I think around 18, the idea was to get to establish what elements of my character I wanted to have/keep/nurture. These of course would later be modified from whatever events would take place and might require a readjustment of reaction standards on my part. Basically, around that time I was flexible and wanted to reach to people so that we could have an understanding of who is who and what we want from ourselves. Looking at it now, it seems awfully optimistic. Which is another take on "naive" I suppose.
At 22, now, I think it's safe to say not a shit is given anymore. I think everyone has ran out of whatever willpower for self-introspection they ever were to have (unless they truly fuck up in which case they might bother to do some self analysis) and no one is really interested in being particularly understood. ~Oh and the world will never understand~. But yeah. We might be interested in being seen as something (but that will be limited to sexy and/or funny and/or rich and/or manly) but not understood as who we are.
All this in a space of four years. Who knows what assholes we will be in another fours years. I think us young people have an immortality complex cause we change so fast (and towards something less and less heroic every time) that we can't possibly fathom living to be old when our mindsets and hearts are already decrepit from indulging to all kinds of easy shit. Shit that doesn't require but a minimum to no self worth. Because let's not fool ourselves for once: "easy" isn't "bad" because it indicates low quality about the thing it characterizes; it's negative because it indicates the one who goes for it doesn't need have any worth. There's a reason the traditional knight slays a dragon. I doubt it has to do as much with the dragon being evil as with the knight proving his WORTH. That he is not just a peasant with a sword. But a DOVAHKIIN. That's it. Fuck all you degenerates. I'll go play Skyrim for ten hours.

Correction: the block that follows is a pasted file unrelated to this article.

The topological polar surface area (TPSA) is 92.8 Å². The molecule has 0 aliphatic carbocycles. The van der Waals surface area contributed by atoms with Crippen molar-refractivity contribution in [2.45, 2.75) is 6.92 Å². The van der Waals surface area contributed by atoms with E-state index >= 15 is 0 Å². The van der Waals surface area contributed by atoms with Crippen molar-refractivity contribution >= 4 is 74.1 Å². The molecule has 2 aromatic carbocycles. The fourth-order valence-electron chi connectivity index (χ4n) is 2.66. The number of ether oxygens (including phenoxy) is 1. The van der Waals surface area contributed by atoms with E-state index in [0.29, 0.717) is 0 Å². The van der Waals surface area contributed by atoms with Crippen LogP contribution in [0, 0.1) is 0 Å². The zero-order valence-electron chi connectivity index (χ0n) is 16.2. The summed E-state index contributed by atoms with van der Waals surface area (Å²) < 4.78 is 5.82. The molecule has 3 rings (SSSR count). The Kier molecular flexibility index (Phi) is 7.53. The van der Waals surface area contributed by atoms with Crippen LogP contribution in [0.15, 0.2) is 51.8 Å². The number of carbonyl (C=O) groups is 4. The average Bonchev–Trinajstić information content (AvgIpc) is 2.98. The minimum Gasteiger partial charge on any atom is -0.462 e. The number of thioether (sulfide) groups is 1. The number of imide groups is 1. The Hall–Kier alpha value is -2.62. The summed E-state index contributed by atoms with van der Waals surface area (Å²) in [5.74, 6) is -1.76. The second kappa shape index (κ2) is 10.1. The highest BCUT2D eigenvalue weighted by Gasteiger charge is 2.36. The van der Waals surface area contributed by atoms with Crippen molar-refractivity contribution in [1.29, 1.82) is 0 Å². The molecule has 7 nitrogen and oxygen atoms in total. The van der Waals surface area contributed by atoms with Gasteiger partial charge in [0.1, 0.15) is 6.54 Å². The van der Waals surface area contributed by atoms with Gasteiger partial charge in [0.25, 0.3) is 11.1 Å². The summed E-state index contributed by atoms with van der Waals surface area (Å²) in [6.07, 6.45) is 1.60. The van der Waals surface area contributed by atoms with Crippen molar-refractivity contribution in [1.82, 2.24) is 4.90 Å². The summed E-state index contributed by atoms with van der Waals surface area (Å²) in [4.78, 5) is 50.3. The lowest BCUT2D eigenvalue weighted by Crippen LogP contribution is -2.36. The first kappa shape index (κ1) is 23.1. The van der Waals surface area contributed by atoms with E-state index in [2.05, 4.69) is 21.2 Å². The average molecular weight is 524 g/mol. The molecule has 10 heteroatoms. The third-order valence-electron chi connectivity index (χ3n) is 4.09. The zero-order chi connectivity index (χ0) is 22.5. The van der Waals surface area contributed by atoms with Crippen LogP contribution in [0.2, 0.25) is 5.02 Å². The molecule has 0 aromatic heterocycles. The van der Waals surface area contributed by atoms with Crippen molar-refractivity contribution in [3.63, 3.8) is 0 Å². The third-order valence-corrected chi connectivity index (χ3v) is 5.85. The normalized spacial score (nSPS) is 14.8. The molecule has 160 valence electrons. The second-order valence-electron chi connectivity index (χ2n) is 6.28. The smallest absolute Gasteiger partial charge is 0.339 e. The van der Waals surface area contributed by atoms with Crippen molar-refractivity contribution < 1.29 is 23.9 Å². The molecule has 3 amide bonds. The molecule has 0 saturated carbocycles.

The Quest Of Our Dark, Tormented Souls by The Schismarch is licensed under a Creative Commons Attribution-NonCommercial-NoDerivs 3.0 Greece License.